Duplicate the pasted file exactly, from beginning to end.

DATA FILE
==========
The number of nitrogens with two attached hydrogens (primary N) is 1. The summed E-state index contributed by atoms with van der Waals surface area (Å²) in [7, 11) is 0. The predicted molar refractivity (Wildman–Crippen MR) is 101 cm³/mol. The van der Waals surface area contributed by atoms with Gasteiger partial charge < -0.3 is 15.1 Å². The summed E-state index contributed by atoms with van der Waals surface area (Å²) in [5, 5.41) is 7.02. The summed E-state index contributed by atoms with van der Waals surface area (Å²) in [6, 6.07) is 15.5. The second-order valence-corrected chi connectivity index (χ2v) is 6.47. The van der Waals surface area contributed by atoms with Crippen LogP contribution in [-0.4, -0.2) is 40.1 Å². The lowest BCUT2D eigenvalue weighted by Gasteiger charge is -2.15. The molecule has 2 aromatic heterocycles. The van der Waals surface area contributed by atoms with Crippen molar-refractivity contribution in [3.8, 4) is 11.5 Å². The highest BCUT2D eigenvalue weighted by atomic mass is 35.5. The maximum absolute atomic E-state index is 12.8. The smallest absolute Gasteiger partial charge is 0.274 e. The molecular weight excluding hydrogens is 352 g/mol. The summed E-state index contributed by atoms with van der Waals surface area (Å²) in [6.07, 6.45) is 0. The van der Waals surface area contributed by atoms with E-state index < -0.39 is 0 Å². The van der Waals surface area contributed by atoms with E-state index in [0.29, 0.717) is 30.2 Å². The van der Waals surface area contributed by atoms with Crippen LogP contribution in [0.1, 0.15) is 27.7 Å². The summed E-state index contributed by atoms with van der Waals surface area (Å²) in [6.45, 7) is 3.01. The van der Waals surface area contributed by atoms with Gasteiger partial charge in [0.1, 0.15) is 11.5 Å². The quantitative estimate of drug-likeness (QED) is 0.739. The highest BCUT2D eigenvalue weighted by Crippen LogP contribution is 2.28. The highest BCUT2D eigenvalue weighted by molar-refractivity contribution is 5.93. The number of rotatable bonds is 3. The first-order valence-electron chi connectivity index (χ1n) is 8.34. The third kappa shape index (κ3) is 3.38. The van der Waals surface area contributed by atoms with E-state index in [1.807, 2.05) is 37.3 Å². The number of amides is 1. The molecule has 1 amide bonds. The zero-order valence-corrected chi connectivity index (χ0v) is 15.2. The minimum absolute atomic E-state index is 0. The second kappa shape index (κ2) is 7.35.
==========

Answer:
The number of nitrogens with two attached hydrogens (primary N) is 1. The summed E-state index contributed by atoms with van der Waals surface area (Å²) in [7, 11) is 0. The predicted molar refractivity (Wildman–Crippen MR) is 101 cm³/mol. The van der Waals surface area contributed by atoms with Gasteiger partial charge < -0.3 is 15.1 Å². The summed E-state index contributed by atoms with van der Waals surface area (Å²) in [5, 5.41) is 7.02. The summed E-state index contributed by atoms with van der Waals surface area (Å²) in [6, 6.07) is 15.5. The second-order valence-corrected chi connectivity index (χ2v) is 6.47. The van der Waals surface area contributed by atoms with Crippen LogP contribution in [-0.4, -0.2) is 40.1 Å². The lowest BCUT2D eigenvalue weighted by Gasteiger charge is -2.15. The molecule has 2 aromatic heterocycles. The van der Waals surface area contributed by atoms with Crippen molar-refractivity contribution in [3.8, 4) is 11.5 Å². The highest BCUT2D eigenvalue weighted by atomic mass is 35.5. The maximum absolute atomic E-state index is 12.8. The smallest absolute Gasteiger partial charge is 0.274 e. The molecular weight excluding hydrogens is 352 g/mol. The summed E-state index contributed by atoms with van der Waals surface area (Å²) in [6.07, 6.45) is 0. The van der Waals surface area contributed by atoms with E-state index < -0.39 is 0 Å². The van der Waals surface area contributed by atoms with E-state index in [0.29, 0.717) is 30.2 Å². The van der Waals surface area contributed by atoms with Crippen LogP contribution in [0.1, 0.15) is 27.7 Å². The summed E-state index contributed by atoms with van der Waals surface area (Å²) in [6.45, 7) is 3.01. The van der Waals surface area contributed by atoms with Gasteiger partial charge in [0.1, 0.15) is 11.5 Å². The quantitative estimate of drug-likeness (QED) is 0.739. The highest BCUT2D eigenvalue weighted by Crippen LogP contribution is 2.28. The highest BCUT2D eigenvalue weighted by molar-refractivity contribution is 5.93. The number of rotatable bonds is 3. The first-order valence-electron chi connectivity index (χ1n) is 8.34. The third kappa shape index (κ3) is 3.38. The van der Waals surface area contributed by atoms with E-state index in [1.807, 2.05) is 37.3 Å². The number of amides is 1. The molecule has 1 amide bonds. The zero-order valence-corrected chi connectivity index (χ0v) is 15.2. The minimum absolute atomic E-state index is 0. The second kappa shape index (κ2) is 7.35.